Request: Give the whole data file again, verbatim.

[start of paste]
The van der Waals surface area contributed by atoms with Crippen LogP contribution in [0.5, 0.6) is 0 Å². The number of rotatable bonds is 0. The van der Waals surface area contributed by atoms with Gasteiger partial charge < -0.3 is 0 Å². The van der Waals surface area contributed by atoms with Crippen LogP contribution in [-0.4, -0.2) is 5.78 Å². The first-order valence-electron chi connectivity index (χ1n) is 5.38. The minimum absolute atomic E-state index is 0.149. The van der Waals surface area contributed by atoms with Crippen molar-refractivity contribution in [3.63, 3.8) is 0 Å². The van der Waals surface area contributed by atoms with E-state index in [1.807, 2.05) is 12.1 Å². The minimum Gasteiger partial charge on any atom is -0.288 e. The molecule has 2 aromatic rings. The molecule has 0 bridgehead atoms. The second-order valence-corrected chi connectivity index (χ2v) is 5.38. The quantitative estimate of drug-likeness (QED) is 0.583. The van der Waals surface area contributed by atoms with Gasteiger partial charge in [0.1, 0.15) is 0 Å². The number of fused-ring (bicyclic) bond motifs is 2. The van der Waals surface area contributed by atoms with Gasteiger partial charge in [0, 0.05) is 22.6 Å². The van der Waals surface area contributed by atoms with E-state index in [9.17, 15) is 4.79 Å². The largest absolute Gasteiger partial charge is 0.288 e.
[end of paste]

The van der Waals surface area contributed by atoms with Crippen LogP contribution in [0.5, 0.6) is 0 Å². The number of rotatable bonds is 0. The van der Waals surface area contributed by atoms with Gasteiger partial charge < -0.3 is 0 Å². The van der Waals surface area contributed by atoms with Crippen LogP contribution in [-0.4, -0.2) is 5.78 Å². The first-order valence-electron chi connectivity index (χ1n) is 5.38. The minimum absolute atomic E-state index is 0.149. The van der Waals surface area contributed by atoms with Crippen molar-refractivity contribution in [3.63, 3.8) is 0 Å². The van der Waals surface area contributed by atoms with E-state index in [1.807, 2.05) is 12.1 Å². The minimum Gasteiger partial charge on any atom is -0.288 e. The molecule has 2 aromatic rings. The molecule has 0 bridgehead atoms. The second-order valence-corrected chi connectivity index (χ2v) is 5.38. The quantitative estimate of drug-likeness (QED) is 0.583. The van der Waals surface area contributed by atoms with Gasteiger partial charge in [0.1, 0.15) is 0 Å². The number of fused-ring (bicyclic) bond motifs is 2. The van der Waals surface area contributed by atoms with Gasteiger partial charge in [0, 0.05) is 22.6 Å². The van der Waals surface area contributed by atoms with E-state index in [9.17, 15) is 4.79 Å². The largest absolute Gasteiger partial charge is 0.288 e.